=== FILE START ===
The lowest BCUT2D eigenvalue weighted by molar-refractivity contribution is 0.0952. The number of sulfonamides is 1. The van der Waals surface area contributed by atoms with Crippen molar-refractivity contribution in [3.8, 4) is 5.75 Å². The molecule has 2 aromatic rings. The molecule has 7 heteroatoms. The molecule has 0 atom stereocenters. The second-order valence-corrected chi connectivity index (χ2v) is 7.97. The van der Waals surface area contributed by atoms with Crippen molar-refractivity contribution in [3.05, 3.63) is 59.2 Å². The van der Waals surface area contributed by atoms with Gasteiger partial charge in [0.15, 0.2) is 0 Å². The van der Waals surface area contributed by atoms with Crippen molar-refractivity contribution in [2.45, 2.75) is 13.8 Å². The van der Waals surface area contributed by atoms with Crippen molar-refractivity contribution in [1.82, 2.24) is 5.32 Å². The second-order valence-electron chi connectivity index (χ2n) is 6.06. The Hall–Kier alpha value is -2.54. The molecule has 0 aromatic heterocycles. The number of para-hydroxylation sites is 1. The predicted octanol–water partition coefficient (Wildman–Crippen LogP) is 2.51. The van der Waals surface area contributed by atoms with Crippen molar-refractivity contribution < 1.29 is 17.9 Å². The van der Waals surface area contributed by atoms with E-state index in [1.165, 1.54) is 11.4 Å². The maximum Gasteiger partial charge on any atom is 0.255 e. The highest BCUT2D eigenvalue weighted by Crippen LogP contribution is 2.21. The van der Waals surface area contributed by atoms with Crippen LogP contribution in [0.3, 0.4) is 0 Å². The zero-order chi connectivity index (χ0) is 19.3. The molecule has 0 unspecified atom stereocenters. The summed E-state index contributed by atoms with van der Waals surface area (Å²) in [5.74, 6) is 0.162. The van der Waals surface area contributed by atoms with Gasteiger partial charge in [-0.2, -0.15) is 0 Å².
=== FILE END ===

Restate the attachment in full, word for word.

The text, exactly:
The lowest BCUT2D eigenvalue weighted by molar-refractivity contribution is 0.0952. The number of sulfonamides is 1. The van der Waals surface area contributed by atoms with Crippen molar-refractivity contribution in [3.8, 4) is 5.75 Å². The molecule has 2 aromatic rings. The molecule has 7 heteroatoms. The molecule has 0 atom stereocenters. The second-order valence-corrected chi connectivity index (χ2v) is 7.97. The van der Waals surface area contributed by atoms with Crippen molar-refractivity contribution in [3.05, 3.63) is 59.2 Å². The van der Waals surface area contributed by atoms with Gasteiger partial charge in [0.15, 0.2) is 0 Å². The van der Waals surface area contributed by atoms with Crippen molar-refractivity contribution in [2.45, 2.75) is 13.8 Å². The van der Waals surface area contributed by atoms with Crippen molar-refractivity contribution in [1.82, 2.24) is 5.32 Å². The second-order valence-electron chi connectivity index (χ2n) is 6.06. The Hall–Kier alpha value is -2.54. The molecule has 0 aromatic heterocycles. The number of para-hydroxylation sites is 1. The predicted octanol–water partition coefficient (Wildman–Crippen LogP) is 2.51. The van der Waals surface area contributed by atoms with Crippen molar-refractivity contribution < 1.29 is 17.9 Å². The van der Waals surface area contributed by atoms with E-state index in [1.165, 1.54) is 11.4 Å². The maximum Gasteiger partial charge on any atom is 0.255 e. The highest BCUT2D eigenvalue weighted by Crippen LogP contribution is 2.21. The van der Waals surface area contributed by atoms with Crippen LogP contribution in [0.3, 0.4) is 0 Å². The zero-order chi connectivity index (χ0) is 19.3. The molecule has 0 unspecified atom stereocenters. The summed E-state index contributed by atoms with van der Waals surface area (Å²) in [5.74, 6) is 0.162. The van der Waals surface area contributed by atoms with Gasteiger partial charge in [-0.2, -0.15) is 0 Å².